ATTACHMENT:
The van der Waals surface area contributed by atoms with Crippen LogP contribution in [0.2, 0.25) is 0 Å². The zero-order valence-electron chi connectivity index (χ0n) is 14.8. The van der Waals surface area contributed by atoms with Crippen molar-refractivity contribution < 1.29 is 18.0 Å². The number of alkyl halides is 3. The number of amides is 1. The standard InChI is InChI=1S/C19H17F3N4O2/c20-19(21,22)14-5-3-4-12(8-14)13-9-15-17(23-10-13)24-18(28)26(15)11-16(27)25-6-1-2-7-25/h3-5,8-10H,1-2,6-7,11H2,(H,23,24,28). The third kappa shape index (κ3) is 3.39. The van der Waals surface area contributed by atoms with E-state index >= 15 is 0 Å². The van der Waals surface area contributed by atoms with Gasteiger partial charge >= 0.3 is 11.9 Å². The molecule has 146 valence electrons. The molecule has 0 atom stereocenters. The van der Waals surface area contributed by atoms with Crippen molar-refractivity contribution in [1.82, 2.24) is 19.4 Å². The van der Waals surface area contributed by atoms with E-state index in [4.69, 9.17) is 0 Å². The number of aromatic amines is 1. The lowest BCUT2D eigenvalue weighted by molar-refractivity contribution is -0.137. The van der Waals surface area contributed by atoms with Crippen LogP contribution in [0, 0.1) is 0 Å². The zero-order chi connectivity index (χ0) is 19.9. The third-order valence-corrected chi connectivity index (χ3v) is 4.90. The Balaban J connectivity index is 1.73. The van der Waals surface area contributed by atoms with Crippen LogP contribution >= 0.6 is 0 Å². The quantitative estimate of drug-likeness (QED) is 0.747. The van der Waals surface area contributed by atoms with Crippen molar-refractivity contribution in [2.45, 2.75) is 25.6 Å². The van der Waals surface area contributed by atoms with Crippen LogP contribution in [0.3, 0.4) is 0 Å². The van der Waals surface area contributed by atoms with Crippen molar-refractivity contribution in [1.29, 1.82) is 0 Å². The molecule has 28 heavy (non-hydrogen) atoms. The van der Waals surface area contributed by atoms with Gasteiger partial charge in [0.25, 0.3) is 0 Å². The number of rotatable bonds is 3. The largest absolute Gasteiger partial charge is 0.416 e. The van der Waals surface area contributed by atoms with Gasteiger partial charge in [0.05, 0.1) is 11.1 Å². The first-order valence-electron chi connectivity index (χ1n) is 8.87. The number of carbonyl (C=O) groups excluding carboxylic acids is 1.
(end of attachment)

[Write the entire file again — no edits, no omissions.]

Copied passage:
The van der Waals surface area contributed by atoms with Crippen LogP contribution in [0.2, 0.25) is 0 Å². The zero-order valence-electron chi connectivity index (χ0n) is 14.8. The van der Waals surface area contributed by atoms with Crippen molar-refractivity contribution < 1.29 is 18.0 Å². The number of alkyl halides is 3. The number of amides is 1. The standard InChI is InChI=1S/C19H17F3N4O2/c20-19(21,22)14-5-3-4-12(8-14)13-9-15-17(23-10-13)24-18(28)26(15)11-16(27)25-6-1-2-7-25/h3-5,8-10H,1-2,6-7,11H2,(H,23,24,28). The third kappa shape index (κ3) is 3.39. The van der Waals surface area contributed by atoms with E-state index >= 15 is 0 Å². The van der Waals surface area contributed by atoms with Gasteiger partial charge >= 0.3 is 11.9 Å². The molecule has 146 valence electrons. The molecule has 0 atom stereocenters. The van der Waals surface area contributed by atoms with Crippen molar-refractivity contribution in [1.82, 2.24) is 19.4 Å². The van der Waals surface area contributed by atoms with E-state index in [4.69, 9.17) is 0 Å². The number of aromatic amines is 1. The lowest BCUT2D eigenvalue weighted by molar-refractivity contribution is -0.137. The van der Waals surface area contributed by atoms with Crippen LogP contribution in [0, 0.1) is 0 Å². The zero-order chi connectivity index (χ0) is 19.9. The third-order valence-corrected chi connectivity index (χ3v) is 4.90. The Balaban J connectivity index is 1.73. The van der Waals surface area contributed by atoms with Crippen LogP contribution >= 0.6 is 0 Å². The quantitative estimate of drug-likeness (QED) is 0.747. The van der Waals surface area contributed by atoms with Crippen molar-refractivity contribution in [2.45, 2.75) is 25.6 Å². The van der Waals surface area contributed by atoms with Crippen LogP contribution in [0.3, 0.4) is 0 Å². The van der Waals surface area contributed by atoms with Crippen molar-refractivity contribution in [1.29, 1.82) is 0 Å². The molecule has 28 heavy (non-hydrogen) atoms. The van der Waals surface area contributed by atoms with Gasteiger partial charge in [0.25, 0.3) is 0 Å². The number of rotatable bonds is 3. The largest absolute Gasteiger partial charge is 0.416 e. The van der Waals surface area contributed by atoms with Gasteiger partial charge in [0.05, 0.1) is 11.1 Å². The first-order valence-electron chi connectivity index (χ1n) is 8.87. The number of carbonyl (C=O) groups excluding carboxylic acids is 1.